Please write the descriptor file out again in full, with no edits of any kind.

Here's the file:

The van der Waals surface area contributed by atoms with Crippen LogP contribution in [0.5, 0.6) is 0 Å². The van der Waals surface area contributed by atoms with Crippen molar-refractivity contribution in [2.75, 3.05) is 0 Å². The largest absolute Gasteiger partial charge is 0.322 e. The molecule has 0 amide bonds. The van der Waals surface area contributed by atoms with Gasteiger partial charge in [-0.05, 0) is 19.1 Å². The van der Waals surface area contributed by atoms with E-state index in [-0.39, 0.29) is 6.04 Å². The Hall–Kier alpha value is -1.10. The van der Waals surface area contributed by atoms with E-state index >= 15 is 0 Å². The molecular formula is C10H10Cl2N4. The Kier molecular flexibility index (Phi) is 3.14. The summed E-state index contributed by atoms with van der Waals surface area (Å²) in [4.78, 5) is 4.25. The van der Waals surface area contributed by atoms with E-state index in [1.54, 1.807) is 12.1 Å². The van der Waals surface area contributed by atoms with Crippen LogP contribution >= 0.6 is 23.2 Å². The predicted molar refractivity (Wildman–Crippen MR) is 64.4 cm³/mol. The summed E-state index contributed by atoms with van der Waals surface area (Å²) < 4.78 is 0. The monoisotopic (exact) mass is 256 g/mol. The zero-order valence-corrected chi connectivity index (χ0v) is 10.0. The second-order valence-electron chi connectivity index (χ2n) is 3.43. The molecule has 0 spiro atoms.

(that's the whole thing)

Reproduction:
The van der Waals surface area contributed by atoms with Crippen LogP contribution in [0.5, 0.6) is 0 Å². The van der Waals surface area contributed by atoms with Crippen molar-refractivity contribution in [2.75, 3.05) is 0 Å². The largest absolute Gasteiger partial charge is 0.322 e. The molecule has 0 amide bonds. The van der Waals surface area contributed by atoms with Gasteiger partial charge in [-0.05, 0) is 19.1 Å². The van der Waals surface area contributed by atoms with E-state index in [-0.39, 0.29) is 6.04 Å². The Hall–Kier alpha value is -1.10. The van der Waals surface area contributed by atoms with E-state index >= 15 is 0 Å². The molecular formula is C10H10Cl2N4. The Kier molecular flexibility index (Phi) is 3.14. The summed E-state index contributed by atoms with van der Waals surface area (Å²) in [4.78, 5) is 4.25. The van der Waals surface area contributed by atoms with E-state index in [1.54, 1.807) is 12.1 Å². The van der Waals surface area contributed by atoms with Crippen LogP contribution >= 0.6 is 23.2 Å². The predicted molar refractivity (Wildman–Crippen MR) is 64.4 cm³/mol. The summed E-state index contributed by atoms with van der Waals surface area (Å²) < 4.78 is 0. The monoisotopic (exact) mass is 256 g/mol. The zero-order valence-corrected chi connectivity index (χ0v) is 10.0. The second-order valence-electron chi connectivity index (χ2n) is 3.43. The molecule has 0 spiro atoms.